But, picking up the environmental issue, over in the U.K., FBT applies to company cars. There is a scale that's worked out. But here's the clever thing, and something I believe we should be looking at, is that the amount of FBT, the fringe benefit value is reduced, depending on the car's efficiency, fuel efficiency. So, if it's a lower emission vehicle, you pay less FBT. So, there you have FBT tax being used as a tool to encourage better behaviour. It's something I think we, if we are going to look at FBT, and it is something that keeps coming up regularly, then this would be a good starting point.
Now, because it's a fairly simple process, we know we want to encourage fuel emission, better fuel emissions, fuel efficiency, and transport represents a large portion of our emissions. And whether or not you believe in climate change or not, the rest of the world is following on this and we are going to have to move with that and accept reducing emissions is something we are going to have to do, on health grounds more than anything else. From my office here in Auckland, I can look across the Waitemata Harbour and I can see, on still days, a smog line sitting across the Harbour.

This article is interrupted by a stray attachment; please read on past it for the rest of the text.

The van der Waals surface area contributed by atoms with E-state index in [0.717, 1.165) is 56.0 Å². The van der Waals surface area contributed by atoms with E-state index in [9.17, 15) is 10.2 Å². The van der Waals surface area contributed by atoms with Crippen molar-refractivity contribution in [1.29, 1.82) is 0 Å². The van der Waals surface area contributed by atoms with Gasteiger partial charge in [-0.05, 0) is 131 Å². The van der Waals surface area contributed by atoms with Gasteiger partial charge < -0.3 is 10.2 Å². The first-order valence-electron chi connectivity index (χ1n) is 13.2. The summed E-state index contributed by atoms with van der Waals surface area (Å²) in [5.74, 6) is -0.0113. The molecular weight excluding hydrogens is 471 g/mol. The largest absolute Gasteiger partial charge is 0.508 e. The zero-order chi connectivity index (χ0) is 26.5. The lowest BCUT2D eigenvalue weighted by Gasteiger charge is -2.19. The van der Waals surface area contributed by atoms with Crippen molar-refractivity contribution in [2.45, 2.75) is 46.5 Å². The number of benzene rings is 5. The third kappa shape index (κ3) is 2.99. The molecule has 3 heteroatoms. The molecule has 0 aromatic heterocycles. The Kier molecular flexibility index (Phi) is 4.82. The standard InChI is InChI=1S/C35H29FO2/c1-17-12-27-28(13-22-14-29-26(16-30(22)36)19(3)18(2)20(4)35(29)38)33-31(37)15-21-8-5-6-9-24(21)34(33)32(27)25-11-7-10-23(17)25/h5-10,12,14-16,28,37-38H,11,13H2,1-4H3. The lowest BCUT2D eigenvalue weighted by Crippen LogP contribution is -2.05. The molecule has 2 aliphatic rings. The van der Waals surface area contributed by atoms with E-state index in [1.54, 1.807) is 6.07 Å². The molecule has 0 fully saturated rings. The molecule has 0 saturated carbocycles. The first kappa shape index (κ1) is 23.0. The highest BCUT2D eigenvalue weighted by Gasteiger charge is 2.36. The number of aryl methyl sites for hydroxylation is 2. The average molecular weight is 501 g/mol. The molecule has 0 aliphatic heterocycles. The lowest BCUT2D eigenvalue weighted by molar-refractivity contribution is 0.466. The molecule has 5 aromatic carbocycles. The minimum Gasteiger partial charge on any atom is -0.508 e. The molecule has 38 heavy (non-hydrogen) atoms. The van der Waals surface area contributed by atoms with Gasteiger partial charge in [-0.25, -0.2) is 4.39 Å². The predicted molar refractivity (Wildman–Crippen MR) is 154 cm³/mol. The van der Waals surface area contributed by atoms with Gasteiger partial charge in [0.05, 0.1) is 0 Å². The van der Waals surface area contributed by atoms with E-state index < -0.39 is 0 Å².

We don't see it every day because the winds come through and clear it away, but it's there. That is not something we want to see, and one of the things we are going to have to do to get that, clear that away. Reducing emissions will improve on health grounds and pollution grounds is something we should be encouraging. And we are one of only three countries, one of the others is Australia, do not have vehicle emissions standards. So something, if the rest of the world is following that path, there are opportunities there for us to score in my view, fairly easy runs on lowering carbon emissions.